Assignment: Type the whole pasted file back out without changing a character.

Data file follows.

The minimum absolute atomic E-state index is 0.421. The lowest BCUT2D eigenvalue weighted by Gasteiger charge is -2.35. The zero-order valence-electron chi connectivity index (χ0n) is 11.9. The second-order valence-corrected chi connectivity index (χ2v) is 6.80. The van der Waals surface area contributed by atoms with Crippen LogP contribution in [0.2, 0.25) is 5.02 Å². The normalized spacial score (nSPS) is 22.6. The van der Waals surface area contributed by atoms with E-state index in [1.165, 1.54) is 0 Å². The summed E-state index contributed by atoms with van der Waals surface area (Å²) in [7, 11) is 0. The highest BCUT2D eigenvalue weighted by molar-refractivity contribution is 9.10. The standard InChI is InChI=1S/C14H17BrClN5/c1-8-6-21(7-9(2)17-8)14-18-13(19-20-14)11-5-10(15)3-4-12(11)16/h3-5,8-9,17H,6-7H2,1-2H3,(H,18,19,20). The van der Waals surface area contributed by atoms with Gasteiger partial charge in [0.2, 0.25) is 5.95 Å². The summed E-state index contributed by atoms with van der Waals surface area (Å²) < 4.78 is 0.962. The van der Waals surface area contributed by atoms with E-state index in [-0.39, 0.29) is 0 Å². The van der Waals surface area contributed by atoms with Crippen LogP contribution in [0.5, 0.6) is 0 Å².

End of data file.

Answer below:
The minimum absolute atomic E-state index is 0.421. The lowest BCUT2D eigenvalue weighted by Gasteiger charge is -2.35. The zero-order valence-electron chi connectivity index (χ0n) is 11.9. The second-order valence-corrected chi connectivity index (χ2v) is 6.80. The van der Waals surface area contributed by atoms with Crippen LogP contribution in [0.2, 0.25) is 5.02 Å². The normalized spacial score (nSPS) is 22.6. The van der Waals surface area contributed by atoms with E-state index in [1.165, 1.54) is 0 Å². The summed E-state index contributed by atoms with van der Waals surface area (Å²) in [7, 11) is 0. The highest BCUT2D eigenvalue weighted by molar-refractivity contribution is 9.10. The standard InChI is InChI=1S/C14H17BrClN5/c1-8-6-21(7-9(2)17-8)14-18-13(19-20-14)11-5-10(15)3-4-12(11)16/h3-5,8-9,17H,6-7H2,1-2H3,(H,18,19,20). The van der Waals surface area contributed by atoms with Gasteiger partial charge in [0.2, 0.25) is 5.95 Å². The summed E-state index contributed by atoms with van der Waals surface area (Å²) < 4.78 is 0.962. The van der Waals surface area contributed by atoms with E-state index in [-0.39, 0.29) is 0 Å². The van der Waals surface area contributed by atoms with Crippen LogP contribution in [0.5, 0.6) is 0 Å².